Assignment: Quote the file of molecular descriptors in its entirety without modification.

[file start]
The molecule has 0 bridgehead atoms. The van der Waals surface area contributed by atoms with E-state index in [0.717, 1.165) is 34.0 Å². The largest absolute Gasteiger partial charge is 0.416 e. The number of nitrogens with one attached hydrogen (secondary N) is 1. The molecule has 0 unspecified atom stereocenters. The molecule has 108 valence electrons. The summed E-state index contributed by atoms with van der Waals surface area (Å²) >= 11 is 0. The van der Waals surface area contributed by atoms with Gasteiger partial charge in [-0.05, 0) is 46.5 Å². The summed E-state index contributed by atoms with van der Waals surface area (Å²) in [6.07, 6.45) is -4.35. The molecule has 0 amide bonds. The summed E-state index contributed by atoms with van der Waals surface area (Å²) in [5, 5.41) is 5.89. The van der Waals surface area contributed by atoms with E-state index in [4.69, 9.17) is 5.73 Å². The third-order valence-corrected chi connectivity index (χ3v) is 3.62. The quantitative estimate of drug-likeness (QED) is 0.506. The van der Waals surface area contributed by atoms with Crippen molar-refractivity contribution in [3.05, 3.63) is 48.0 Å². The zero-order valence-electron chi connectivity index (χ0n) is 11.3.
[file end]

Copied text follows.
The molecule has 0 bridgehead atoms. The van der Waals surface area contributed by atoms with E-state index in [0.717, 1.165) is 34.0 Å². The largest absolute Gasteiger partial charge is 0.416 e. The number of nitrogens with one attached hydrogen (secondary N) is 1. The molecule has 0 unspecified atom stereocenters. The molecule has 108 valence electrons. The summed E-state index contributed by atoms with van der Waals surface area (Å²) >= 11 is 0. The van der Waals surface area contributed by atoms with Gasteiger partial charge in [-0.05, 0) is 46.5 Å². The summed E-state index contributed by atoms with van der Waals surface area (Å²) in [6.07, 6.45) is -4.35. The molecule has 0 amide bonds. The summed E-state index contributed by atoms with van der Waals surface area (Å²) in [5, 5.41) is 5.89. The van der Waals surface area contributed by atoms with E-state index in [4.69, 9.17) is 5.73 Å². The third-order valence-corrected chi connectivity index (χ3v) is 3.62. The quantitative estimate of drug-likeness (QED) is 0.506. The van der Waals surface area contributed by atoms with Crippen molar-refractivity contribution in [3.05, 3.63) is 48.0 Å². The zero-order valence-electron chi connectivity index (χ0n) is 11.3.